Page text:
With fake news increasingly becoming a serious cause for concern for both media professionals and news consumers alike, the need to stymie the circulation of fraudulent information — especially on social media — has become a major responsibility for media experts and policymakers.
Concerns have mounted in recent months over how hoaxes and misinformation are affecting economic development and national cohesion, with senior government officials scrambling to step up efforts to root out misinformation.
But while federal and local authorities have roles to play in combatting the phenomenon, the media should take the lead by deploying credible data as one of the best methods of neutralising the threat of fake news, said Yemi Kale, the Director-General of National Bureau of Statistics (NBS).
“Data places information in the right perspective so that it is ready to be used in decision-making, therefore the significance of statistical information in supporting evidence-based decision making cannot be over emphasised,” Mr. Kale said Tuesday at the public unveiling of DUBAWA, a fact-checking website.
“This is the role that data and NBS play by hosting publicly-available reference data and its clear interpretation on nearly every facet of Nigeria’s socio-economic life so that even when fake news inevitably exists, fact-checkers and citizens can readily verify these by
themselves,” Mr. Kale added.
Dubawa, which literally means ‘to check’ in Hausa, is a non-partisan verification and rating platform which deploys a multi-pronged approach to curb the upsurge of fake news. The platform would hold to account politicians, media practitioners, public policy and and advocacy experts or institutions who disseminate uncorroborated or widely disputed claims.
It would also be used as a resource tool by media professionals to investigate and produce facts-based reports.
Fake news evolved from unsavoury Internet sideshow to serious political and economic threat so rapidly that even communication experts had little time to nip it in the bud.
There’s little argument about how pervasive fake news and half-truths have become across the Nigerian cyberspace, especially across mushroom and established social media platforms.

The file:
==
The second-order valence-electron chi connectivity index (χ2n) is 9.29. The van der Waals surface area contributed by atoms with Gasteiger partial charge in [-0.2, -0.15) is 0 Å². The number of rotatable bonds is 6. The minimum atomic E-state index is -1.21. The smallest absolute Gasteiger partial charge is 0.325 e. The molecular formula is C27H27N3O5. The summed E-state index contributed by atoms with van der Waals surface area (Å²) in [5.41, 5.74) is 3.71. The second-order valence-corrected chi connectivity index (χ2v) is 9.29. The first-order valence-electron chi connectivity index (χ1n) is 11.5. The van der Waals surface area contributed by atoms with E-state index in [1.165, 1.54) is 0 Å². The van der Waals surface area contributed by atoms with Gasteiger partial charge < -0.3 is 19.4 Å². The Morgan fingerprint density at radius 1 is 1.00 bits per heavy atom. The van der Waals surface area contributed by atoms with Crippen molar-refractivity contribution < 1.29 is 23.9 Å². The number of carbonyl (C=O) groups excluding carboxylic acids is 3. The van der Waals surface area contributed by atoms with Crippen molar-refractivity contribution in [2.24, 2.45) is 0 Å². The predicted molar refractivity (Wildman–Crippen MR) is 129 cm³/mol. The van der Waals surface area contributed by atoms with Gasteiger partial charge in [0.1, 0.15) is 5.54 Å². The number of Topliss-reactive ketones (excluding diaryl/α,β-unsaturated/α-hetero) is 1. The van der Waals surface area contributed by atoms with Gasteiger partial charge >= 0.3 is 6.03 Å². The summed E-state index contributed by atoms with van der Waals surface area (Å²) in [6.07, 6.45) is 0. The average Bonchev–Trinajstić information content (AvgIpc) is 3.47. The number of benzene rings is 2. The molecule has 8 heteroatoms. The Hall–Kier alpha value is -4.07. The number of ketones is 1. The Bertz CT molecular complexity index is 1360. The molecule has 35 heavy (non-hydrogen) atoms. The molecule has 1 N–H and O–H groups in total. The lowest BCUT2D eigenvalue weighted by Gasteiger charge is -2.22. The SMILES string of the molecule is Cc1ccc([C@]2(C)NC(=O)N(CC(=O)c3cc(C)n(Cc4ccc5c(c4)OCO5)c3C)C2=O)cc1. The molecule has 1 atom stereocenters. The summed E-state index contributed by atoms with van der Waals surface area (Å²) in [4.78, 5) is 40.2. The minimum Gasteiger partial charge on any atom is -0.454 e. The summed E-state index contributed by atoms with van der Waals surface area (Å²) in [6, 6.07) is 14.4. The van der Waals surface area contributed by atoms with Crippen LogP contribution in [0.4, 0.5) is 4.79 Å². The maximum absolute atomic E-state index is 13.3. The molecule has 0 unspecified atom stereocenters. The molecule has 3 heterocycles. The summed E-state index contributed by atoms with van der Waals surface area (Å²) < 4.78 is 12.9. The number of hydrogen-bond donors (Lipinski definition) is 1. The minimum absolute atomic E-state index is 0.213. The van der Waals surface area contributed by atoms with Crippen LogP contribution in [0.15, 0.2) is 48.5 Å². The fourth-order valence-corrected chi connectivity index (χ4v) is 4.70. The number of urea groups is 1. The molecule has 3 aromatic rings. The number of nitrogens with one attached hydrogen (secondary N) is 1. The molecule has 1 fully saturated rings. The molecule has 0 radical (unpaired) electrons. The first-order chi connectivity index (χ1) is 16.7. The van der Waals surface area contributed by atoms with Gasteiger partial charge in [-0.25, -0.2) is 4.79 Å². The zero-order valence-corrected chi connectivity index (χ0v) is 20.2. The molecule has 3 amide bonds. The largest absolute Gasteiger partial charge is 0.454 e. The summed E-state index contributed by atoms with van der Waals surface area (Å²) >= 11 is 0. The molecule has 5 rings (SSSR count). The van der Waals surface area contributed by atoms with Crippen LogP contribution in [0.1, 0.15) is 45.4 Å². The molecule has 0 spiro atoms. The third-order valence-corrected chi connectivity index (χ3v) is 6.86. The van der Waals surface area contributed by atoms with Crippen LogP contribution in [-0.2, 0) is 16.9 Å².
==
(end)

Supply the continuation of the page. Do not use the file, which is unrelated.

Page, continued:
Even more rapid has been how the term“fake news” itself has evolved into an all-around tool for smear tactics, as politicians and other partisan political and business players now maliciously deploy it to ridicule journalistic exploits they find unfavourable.
Still, as experts explore solutions to the menace, the launch of Dubawa cannot come at a more auspicious time for citizens who place a steady premium on factual and reliable contents that could aide their decision-making needs.
While facts-based journalism could be a critical component of a stable society, merely fact-checking contents using credible data might not be a sufficient approach to curbing the hazard of fake news, Mr. Kale said.
For “entities like Dubawa to be successful, there needs to be political and ideological neutrality as well as sufficiently trustworthy data that is reliable and accessible not only to such entities but to which they can refer their users,” the expert said.
He added that demand for usable data has sparked in recent years not only amongst Nigerians but also foreigners who are exploring business opportunities in a country with estimated 180 million people.
“Data is vital as it provides clear, objective, and numerical evidence on all aspects of our lives and the state of our country, including the growth and characteristics of our population, economic performance, levels of health and wellbeing and the condition of our surrounding environment.
“It aids the decision-making process by enabling us to establish numerical benchmarks and to monitor and evaluate the progress of policies or programmes; which in turn ensures that our policy interventions are well designed, effective, and highlight any areas which require improvement,” Mr. Kale said.
Using a colloquial interpretation of Dubawa, Mr. Kale gave the platform some pieces of advice he said had helped him and his team at the NBS achieve success over the years.
His blueprint admonished the Dubawa team to ensure diligence, uncompromising, boldness, assertiveness, wariness and accuracy in their various capacities.
“We launched Dubawa as a response to the influx of fake news that technology has made easier to spread,” said Joshua Olufemi, programme director at Premium Times Centre for Investigative Journalism, the creator of Dubawa. “It is a platform that we believe will bring back the ideals of journalism and also hold accountable those in office by their public statements.”
Mr. Olufemi said Nigerians and other information seekers with interest about developments in Nigeria can expect to see the data being deployed in pursuit of a more vibrant and rigorous journalism.
“We may not necessarily depend on data 100 per cent of the time, but the use of statistics in telling stories would constitute most of our activities here,” Mr. Olufemi added. “This is just catching up with emerging techniques in modern storytelling.”
Additionally, Dubawa, which is supported by the MacArthur Foundation as a way of using the media to create a more accountable society, would serve as a community for members of the public who would stand as active actors in the making of a functioning and accountable democracy.
The activities of the team would be available at dubawa.org as well as the platforms numerous social media accounts.